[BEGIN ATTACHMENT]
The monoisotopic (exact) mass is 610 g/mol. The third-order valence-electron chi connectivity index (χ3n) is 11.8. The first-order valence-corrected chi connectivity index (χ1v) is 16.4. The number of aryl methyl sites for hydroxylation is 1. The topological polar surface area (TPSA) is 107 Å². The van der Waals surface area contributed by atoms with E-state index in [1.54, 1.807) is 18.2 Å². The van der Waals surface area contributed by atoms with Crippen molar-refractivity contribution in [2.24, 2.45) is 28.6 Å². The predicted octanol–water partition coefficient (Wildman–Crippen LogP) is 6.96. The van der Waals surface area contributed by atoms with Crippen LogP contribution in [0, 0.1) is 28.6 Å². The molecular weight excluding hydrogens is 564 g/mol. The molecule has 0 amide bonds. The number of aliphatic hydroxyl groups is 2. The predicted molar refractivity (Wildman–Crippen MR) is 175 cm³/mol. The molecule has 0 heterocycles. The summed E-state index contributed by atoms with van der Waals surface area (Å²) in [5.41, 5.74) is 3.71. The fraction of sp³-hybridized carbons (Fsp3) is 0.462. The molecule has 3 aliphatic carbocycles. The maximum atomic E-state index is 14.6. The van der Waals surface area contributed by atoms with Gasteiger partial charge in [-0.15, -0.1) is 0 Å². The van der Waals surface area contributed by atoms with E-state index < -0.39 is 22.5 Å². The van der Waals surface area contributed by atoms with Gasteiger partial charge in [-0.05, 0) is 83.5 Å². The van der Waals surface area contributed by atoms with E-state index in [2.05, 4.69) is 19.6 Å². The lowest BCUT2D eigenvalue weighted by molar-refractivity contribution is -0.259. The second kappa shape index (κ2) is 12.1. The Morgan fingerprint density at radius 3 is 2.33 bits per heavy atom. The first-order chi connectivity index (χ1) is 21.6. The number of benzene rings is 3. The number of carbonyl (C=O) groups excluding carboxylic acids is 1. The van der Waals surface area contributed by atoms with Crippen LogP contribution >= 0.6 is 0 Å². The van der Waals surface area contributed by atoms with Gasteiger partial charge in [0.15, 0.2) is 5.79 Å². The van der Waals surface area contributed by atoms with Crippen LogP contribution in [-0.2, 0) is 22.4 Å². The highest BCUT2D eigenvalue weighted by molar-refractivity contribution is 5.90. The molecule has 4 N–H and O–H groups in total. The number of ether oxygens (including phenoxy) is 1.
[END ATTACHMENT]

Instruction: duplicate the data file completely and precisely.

The monoisotopic (exact) mass is 610 g/mol. The third-order valence-electron chi connectivity index (χ3n) is 11.8. The first-order valence-corrected chi connectivity index (χ1v) is 16.4. The number of aryl methyl sites for hydroxylation is 1. The topological polar surface area (TPSA) is 107 Å². The van der Waals surface area contributed by atoms with E-state index in [1.54, 1.807) is 18.2 Å². The van der Waals surface area contributed by atoms with Crippen molar-refractivity contribution in [2.24, 2.45) is 28.6 Å². The predicted octanol–water partition coefficient (Wildman–Crippen LogP) is 6.96. The van der Waals surface area contributed by atoms with Crippen LogP contribution in [0, 0.1) is 28.6 Å². The molecular weight excluding hydrogens is 564 g/mol. The molecule has 0 amide bonds. The number of aliphatic hydroxyl groups is 2. The predicted molar refractivity (Wildman–Crippen MR) is 175 cm³/mol. The molecule has 0 heterocycles. The summed E-state index contributed by atoms with van der Waals surface area (Å²) in [5.41, 5.74) is 3.71. The fraction of sp³-hybridized carbons (Fsp3) is 0.462. The molecule has 3 aliphatic carbocycles. The maximum atomic E-state index is 14.6. The van der Waals surface area contributed by atoms with Gasteiger partial charge in [-0.15, -0.1) is 0 Å². The van der Waals surface area contributed by atoms with E-state index < -0.39 is 22.5 Å². The van der Waals surface area contributed by atoms with Gasteiger partial charge in [-0.05, 0) is 83.5 Å². The van der Waals surface area contributed by atoms with E-state index in [2.05, 4.69) is 19.6 Å². The lowest BCUT2D eigenvalue weighted by molar-refractivity contribution is -0.259. The second kappa shape index (κ2) is 12.1. The Morgan fingerprint density at radius 3 is 2.33 bits per heavy atom. The first-order chi connectivity index (χ1) is 21.6. The number of benzene rings is 3. The number of carbonyl (C=O) groups excluding carboxylic acids is 1. The van der Waals surface area contributed by atoms with Crippen LogP contribution >= 0.6 is 0 Å². The van der Waals surface area contributed by atoms with Gasteiger partial charge in [0.15, 0.2) is 5.79 Å². The van der Waals surface area contributed by atoms with Crippen LogP contribution in [-0.2, 0) is 22.4 Å². The highest BCUT2D eigenvalue weighted by molar-refractivity contribution is 5.90. The molecule has 4 N–H and O–H groups in total. The number of ether oxygens (including phenoxy) is 1.